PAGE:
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Victory Gardening 2.0 – Ten Steps for Planning Your Own

victory garden 2.0

This post is provided as an educational/inspirational service of the National Garden Bureau and our members.

Ten Steps for Planning Your Victory Garden 2.0

When the Victory Garden Manual was first written in 1943, it was pretty easy to come up with reasons to grow your own vegetables. It was wartime and food was scarce. The food that was available might not have been the freshest or healthiest. Statistics say that in 1943, nearly 40% of all fruits and vegetables grown in the U.S. were grown in-home and community victory gardens. That’s impressive!

Now, as the National Garden Bureau celebrates its 100th anniversary (1920-2020), it seems timely to reintroduce the concept of victory gardening with quick and easy steps to plan and grow your own vegetable garden.

We are calling it: Victory Garden 2.0!

All credit goes to the author of this book, James H. Burdett. Mr. Burdett founded the National Garden Bureau in 1920 as a way to enlist horticultural writers and broadcasters in the noble effort of mass education to create a population of gardeners. In the process, he improved the lives of citizens both in wartime and in times of peace.

bell peppers

10 Easy Steps for a Successful Victory Garden 2.0
(with recommendations from the 1943 Victory Garden Manual by James Burdett, adapted for today’s world)

1. Know your growing zone!

2. Make a list of the items your family enjoys eating.

  • Determine how much produce your family can reasonably consume during key harvest times. How much zucchini will your family really need? Should you plant 2 plants or 4 plants?
  • Decide if you have the resources to freeze or can excess produce (if so, then you can grow more!).
  • From this list, start to research specific varieties. Look to AAS Winners for varieties that have been trialed for garden performance meaning you will be a more successful gardener.

3. Decide which of these plants you will grow from seed or buy as transplants.

  • Now add “Days to harvest” to your list from step 2. These can be found on labels and seed packets. The longer the days to harvest, the longer the growing season you will need. Some vegetables needed to be started indoors or purchased as a transplant so you have enough time for harvesting before your first frost in the fall.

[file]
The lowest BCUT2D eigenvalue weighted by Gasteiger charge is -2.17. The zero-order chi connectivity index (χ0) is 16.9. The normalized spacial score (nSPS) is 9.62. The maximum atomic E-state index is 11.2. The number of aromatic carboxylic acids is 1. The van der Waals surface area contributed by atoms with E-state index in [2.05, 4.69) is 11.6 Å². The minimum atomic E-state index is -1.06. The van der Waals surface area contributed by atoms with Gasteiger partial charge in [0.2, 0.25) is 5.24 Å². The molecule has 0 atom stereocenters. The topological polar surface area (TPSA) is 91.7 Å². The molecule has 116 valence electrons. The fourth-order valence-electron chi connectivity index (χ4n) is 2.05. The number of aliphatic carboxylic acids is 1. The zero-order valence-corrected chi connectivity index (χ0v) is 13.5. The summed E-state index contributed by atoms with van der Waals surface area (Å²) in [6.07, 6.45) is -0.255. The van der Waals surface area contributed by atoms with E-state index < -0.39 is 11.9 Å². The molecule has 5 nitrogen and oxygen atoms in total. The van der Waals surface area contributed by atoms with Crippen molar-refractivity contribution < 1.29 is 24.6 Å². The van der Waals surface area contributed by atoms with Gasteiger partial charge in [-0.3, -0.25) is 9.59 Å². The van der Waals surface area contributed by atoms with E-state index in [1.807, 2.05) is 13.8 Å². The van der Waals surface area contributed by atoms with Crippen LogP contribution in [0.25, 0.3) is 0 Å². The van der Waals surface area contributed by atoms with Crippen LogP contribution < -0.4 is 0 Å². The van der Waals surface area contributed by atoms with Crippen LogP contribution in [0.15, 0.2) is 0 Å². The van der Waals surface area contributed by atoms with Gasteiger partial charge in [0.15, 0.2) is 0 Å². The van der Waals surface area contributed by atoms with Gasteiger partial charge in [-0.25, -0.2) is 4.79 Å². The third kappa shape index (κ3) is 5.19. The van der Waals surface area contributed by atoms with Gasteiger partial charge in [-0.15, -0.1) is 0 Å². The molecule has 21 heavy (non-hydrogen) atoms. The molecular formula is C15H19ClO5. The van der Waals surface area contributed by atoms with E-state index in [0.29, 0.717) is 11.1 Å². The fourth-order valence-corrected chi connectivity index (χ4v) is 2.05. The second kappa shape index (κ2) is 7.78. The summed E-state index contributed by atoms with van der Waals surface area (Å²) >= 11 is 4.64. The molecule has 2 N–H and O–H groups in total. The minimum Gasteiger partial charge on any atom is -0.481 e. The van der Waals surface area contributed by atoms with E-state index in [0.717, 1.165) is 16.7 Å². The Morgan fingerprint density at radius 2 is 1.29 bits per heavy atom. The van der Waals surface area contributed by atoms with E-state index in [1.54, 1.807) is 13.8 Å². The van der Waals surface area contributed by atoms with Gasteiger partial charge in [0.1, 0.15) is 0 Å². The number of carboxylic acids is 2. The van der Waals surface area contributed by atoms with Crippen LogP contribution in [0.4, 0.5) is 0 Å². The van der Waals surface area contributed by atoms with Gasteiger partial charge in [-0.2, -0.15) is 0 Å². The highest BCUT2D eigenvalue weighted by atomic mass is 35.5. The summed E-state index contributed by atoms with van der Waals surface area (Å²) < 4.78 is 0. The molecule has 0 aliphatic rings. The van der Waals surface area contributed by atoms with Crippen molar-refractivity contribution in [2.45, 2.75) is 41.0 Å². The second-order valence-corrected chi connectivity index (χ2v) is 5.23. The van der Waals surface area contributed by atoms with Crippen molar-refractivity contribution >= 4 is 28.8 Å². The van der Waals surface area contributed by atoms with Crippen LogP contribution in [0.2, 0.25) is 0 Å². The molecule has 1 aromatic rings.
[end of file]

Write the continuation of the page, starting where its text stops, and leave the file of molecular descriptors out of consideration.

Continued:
• Of your list of favorites, determine which crops can be grown early then replaced with summer crops then replaced again with fall crops. For example, planting peas in the spring, then tomatoes in the summer and back to peas for the fall.
  • Also, from your list of favorites, determine which ones can be grown as companion plants.

4. Plan your garden space (in-ground, raised beds, containers) accordingly.

  • Make certain the location is in an area that gets plenty of sun for the crops you choose.
  • NGB member Gardener’s Supply has an excellent online planning tool (that was not available to victory gardeners back in 1943!).

5. Know your soil or buy good quality gardening mixes.

6. Follow suggested sowing and planting dates.

  • To find the dates easily, use this tool from NGB member Johnny’s Selected Seeds.
  • In many areas, March is the perfect time for either starting seeds indoors or out.
  • You will need to know the date of the last frost in your area so you will know when it is safe to plant your seeds and starter plants outside. Check for your last frost day with this handy tool from NGB member Bonnie Plants.

7. Want to get your garden started with starter plants?

8. Start Composting.

  • As the gardening season goes on, you can use compost to top-dress your gardens.

9. Don’t forget to plan for pollinator-friendly flowers.

10. Learn more from the additional resources below…

Stephanie Fleming

Stephanie Fleming was raised at Behnke’s Nurseries in Beltsville. Her Mom, Sonja, was one of Albert & Rose Behnke’s four children. She was weeding from the moment she could walk and hiding as soon as she was old enough to run, so many weeds, so little time. Although she quickly learned how to pull out a perennial and get taken off of weed pulling duty.

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